It’s been nearly six years since “A Breukelen Story” was released jointly by Brooklyn emcee Masta Ace and Canadian beatsmith Marco Polo. They had a buzz with the Smif-N-Wessun-assisted single “Breukelen Brooklyn” and the finished album proved to be greater than the sum of its parts. As is customary on a Masta Ace album, there’s a story throughout. For the 2018 album, it was loosely based on Marco Polo departing from Canada and taking his chances in New York City to become a hip-hop producer. The duo’s latest release, “Richmond Hill”, goes further back. Though the 18-track project is described as “a cinematic journey that explores how the past echoes through the present”, the concept is now about Marco’s formative years starting with his birth. The album title refers to the region in Ontario, Canada where Marco was raised. There are also several skits tying together the narrative, and Masta Ace lays his raps over Marco’s production.
Marco does the narration on each of the skits, starting with “December 26th” which details his birth. “Brooklyn Heights” is where the music begins, and Ace comes out swinging over some strong drum snares. Lyrically, he big-ups his borough and shows that he can still spit and has bars. Coast Contra has a guest appearance on “Certified”, where Marco makes use of a Bob James sample with deep piano keys. Ace and Coast just rap braggadocious rhymes centered around the idea of who’s certified and who isn’t. The “Cartunes” skit recounts Marco’s childhood spent watching cartoons, leading into “Hero”. Featuring Inspectah Deck, the production is bouncy, playful and the lyrics warrant a full Czarface appearance. The album’s lead single, “Life Music”, features Stricklin & Speech (of Arrested Development). It has all the makings of a feel-good track about keeping one’s head held high:
The Blu-assisted “Below The Clouds” sports one of the album’s better beats, with good drum programming, a psychedelic backdrop, and a haunting vocal sample. It’s a play on the Gang Starr song “Above the Clouds” song and Blu’s 2007 album “Below the Heavens”. Both Ace and Blu use cloud imagery as metaphors for obstacles and for being humbled. This is the middle of the album, and Marco’s skits (“Scarborough” and “St. Roberts”) indicate that his teenage years were rife with internal strife. Ace posits that anything can happen at any time on the Pav Bundy-assisted “Heat of the Moment”. The beat goes hard with metal snares to drive home the idea that you’re your own worst enemy at times. “Jordan Theory” has a laidback R&B-style beat as Ace raps about how experiencing material deprivation growing up later leads to material excess, and he name-checks different fashion brands along the way. “Money Problems” features Ché Noir and they both rap about money and what it can’t buy. However, Ché’s verse is better as she actually raps as money.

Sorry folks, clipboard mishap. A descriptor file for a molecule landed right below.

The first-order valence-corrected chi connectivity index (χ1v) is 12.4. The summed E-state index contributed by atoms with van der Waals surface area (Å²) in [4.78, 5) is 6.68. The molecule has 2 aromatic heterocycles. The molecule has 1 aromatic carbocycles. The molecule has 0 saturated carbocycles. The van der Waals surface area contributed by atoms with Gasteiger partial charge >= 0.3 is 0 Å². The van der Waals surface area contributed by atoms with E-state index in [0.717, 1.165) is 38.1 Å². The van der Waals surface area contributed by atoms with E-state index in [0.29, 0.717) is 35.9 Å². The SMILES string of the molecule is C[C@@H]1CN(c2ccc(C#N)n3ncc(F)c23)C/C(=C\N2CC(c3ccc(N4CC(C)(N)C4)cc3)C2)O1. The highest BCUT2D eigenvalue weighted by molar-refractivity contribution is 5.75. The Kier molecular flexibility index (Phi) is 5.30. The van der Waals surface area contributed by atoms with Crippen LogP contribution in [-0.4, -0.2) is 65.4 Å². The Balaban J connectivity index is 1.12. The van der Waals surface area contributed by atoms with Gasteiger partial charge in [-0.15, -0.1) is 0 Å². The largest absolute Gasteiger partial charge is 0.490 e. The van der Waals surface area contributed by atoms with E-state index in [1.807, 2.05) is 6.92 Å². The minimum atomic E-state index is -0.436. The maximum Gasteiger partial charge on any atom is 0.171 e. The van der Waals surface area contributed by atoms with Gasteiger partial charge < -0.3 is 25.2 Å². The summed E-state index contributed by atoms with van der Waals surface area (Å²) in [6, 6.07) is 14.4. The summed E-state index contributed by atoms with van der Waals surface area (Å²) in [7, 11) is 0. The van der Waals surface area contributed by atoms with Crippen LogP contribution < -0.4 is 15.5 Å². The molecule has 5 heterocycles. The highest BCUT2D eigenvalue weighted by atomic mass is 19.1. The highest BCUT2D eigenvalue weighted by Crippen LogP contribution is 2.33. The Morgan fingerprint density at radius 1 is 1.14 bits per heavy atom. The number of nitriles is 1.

For the final third of the album, we see how Marco’s youthful journey ends…but not before Ace drops the last tracks. “P.P.E.” is a lyrical rumination on poverty and drug addiction, and the production sounds awfully dramatic, similar to how a movie scene becomes serious when the score urgently kicks in. Ace and Marco create one for the ladies on “Outside In”, featuring C-Red & E Smitty on the hook. It’s piano driven and Ace raps about seeking a female companion; to which C-Red raps the second verse, reciprocating Ace’s desired connection. Speaking of which, on “Connections”, Ace gets creative and rhymes by having the last word in each bar connect with the first word in the next bar. Marco employs saxophone and string samples on “Plant Based” where Ace spits about the benefits of healthy eating. “All I Want” is essentially a lyrical Christmas wish list with a verse from long-time collaborator Wordsworth and the “December 25th” skit is Marco’s ultimate outcome.
Because they took it back to Marco’s upbringing, “Richmond Hill” merits some comparison to 2009’s “MA_DOOM: Son of Yvonne”, which chronicled Ace’s own childhood. While it wasn’t a bad album, it’s the least played of his concept albums. “Richmond Hill” also didn’t have the same anticipation of their 2018 collaboration. With that release, and Ace’s solo albums, there was a clear vision and plan for the albums that qualified them in the progressive genre of hip-hop. The cover of “Richmond Hill” is that of a blueprint for a building, which reflects the work-in-progress feelings the album evokes from me. Also, the beats elicit more interest than the lyrics in some of the songs. Don’t get me wrong, the album is mostly solid, but feels incoherent as many of the songs don’t connect with the story in the skits.